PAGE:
Dave Olson, Published November 02 2012
Three vie for Minnesota 7th District House seatMOORHEAD – The race for Minnesota’s 7th Congressional District seat pits 11-term incumbent Collin Peterson, a Democrat, against Republican challenger Lee Byberg and Independence Party candidate Adam Steele.
Peterson and Byberg faced off two years ago when Peterson won the election with about 55 percent of the vote to Byberg’s 38 percent.
This time around, Byberg has vowed to reduce the size of a government he said is bankrupt and a trillion dollars off when it comes to revenues and spending.
Steele said he is running for one reason: to see to it the U.S. Constitution is upheld in Minnesota. He’s also shining a spotlight on a court case involving an Itasca County man Steele says was wrongfully imprisoned for a domestic assault that never happened.
Peterson said his main purpose in running is to get a new farm bill passed, something that has not been possible in a polarized Congress.
He said his goal is to get a farm bill done by December. If that doesn’t happen, he said he will focus on the task until it is done, “however long that takes.”
After the farm bill, Peterson said his priority is solving the budget problem, something he said will require compromise and taking flak from both Democratic and Republican hardliners.
“I’m sure I will (take flak). I already have,” Peterson said, adding that when he is approached by people asking what they can do to make Congress more responsive, he tells them this:
“Don’t vote for anybody that is going to vote for the party line, in either party.
“Try to find people that are going to go there and do what needs to be done for the country, whether they get re-elected or not,” he said. “That’s what we need – people that are going to suck it up and do what we have to do.”
Byberg said he is focused on growing the economy and restoring the nation,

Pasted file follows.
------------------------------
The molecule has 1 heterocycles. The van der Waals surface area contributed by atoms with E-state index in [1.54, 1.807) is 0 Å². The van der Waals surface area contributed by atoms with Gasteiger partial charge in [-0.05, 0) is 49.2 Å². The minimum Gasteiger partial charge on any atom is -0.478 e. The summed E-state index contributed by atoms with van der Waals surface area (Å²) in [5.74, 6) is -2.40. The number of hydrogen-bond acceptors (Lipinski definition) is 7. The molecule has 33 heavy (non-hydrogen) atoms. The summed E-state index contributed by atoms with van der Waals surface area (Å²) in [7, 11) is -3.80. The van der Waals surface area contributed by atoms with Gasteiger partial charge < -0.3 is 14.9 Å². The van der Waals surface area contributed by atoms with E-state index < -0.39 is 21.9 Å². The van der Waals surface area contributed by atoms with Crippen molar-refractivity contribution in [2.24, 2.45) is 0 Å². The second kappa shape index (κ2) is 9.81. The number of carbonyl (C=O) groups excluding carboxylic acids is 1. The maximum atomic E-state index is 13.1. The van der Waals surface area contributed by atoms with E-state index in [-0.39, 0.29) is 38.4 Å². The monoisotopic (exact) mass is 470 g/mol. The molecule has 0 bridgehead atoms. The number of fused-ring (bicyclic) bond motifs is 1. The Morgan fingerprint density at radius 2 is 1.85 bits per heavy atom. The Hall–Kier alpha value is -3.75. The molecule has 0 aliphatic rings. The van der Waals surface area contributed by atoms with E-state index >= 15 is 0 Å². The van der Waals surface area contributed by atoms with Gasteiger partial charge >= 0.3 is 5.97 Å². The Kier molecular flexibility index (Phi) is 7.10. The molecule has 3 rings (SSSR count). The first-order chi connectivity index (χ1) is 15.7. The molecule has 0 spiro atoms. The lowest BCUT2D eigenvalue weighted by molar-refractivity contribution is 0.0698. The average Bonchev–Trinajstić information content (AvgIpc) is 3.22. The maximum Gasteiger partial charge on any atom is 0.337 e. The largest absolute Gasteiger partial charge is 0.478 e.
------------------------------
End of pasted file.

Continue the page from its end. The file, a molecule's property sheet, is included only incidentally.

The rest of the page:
“People have a strong feeling something is wrong but don’t have the time to figure how off it is,” he said.
“When I look at the federal government today, it’s a trillion dollars off, mismatch between revenues and expenditures.
“We have leaders from both parties that equally have contributed to that,” he said, adding: “To me, this isn’t about winning a congressional race. There’s nothing in it for me to be just another politician.”
Byberg said the United States has arrived at a tipping point, “where it’s going to take a different kind of leadership that will bring Democrats and Republicans together and not try to compromise on something that’s bad, but find solutions that are good.”
Byberg’s prescription for fixing things: “a combination of growing the economy, eliminating waste and targeting specific agencies that should not be there. Period.
“The EPA, I would love to cut it 50 percent,” he said. “The Department of Energy, I would eliminate it,” Byberg said, stating the country is no more energy secure today than it was in 1977, when Jimmy Carter created the Department of Energy by consolidating a number of energy-related federal agencies into one.
Steele said that while he feels the economy is in chaos and U.S. foreign policy is a mess, he thinks the country should be paying more attention to “a much larger issue that concerns us all – upholding the U.S. constitution here in Minnesota. That is my campaign in a nutshell.”
So what power does a congressman have to affect change in a Minnesota criminal case?
“If Minnesota cannot uphold the U.S. Constitution and its justice system, then it has to be expelled from the union. That’s a requirement of being a state,” Steele said.
House members serve two-year terms and are paid a salary of $174,000.
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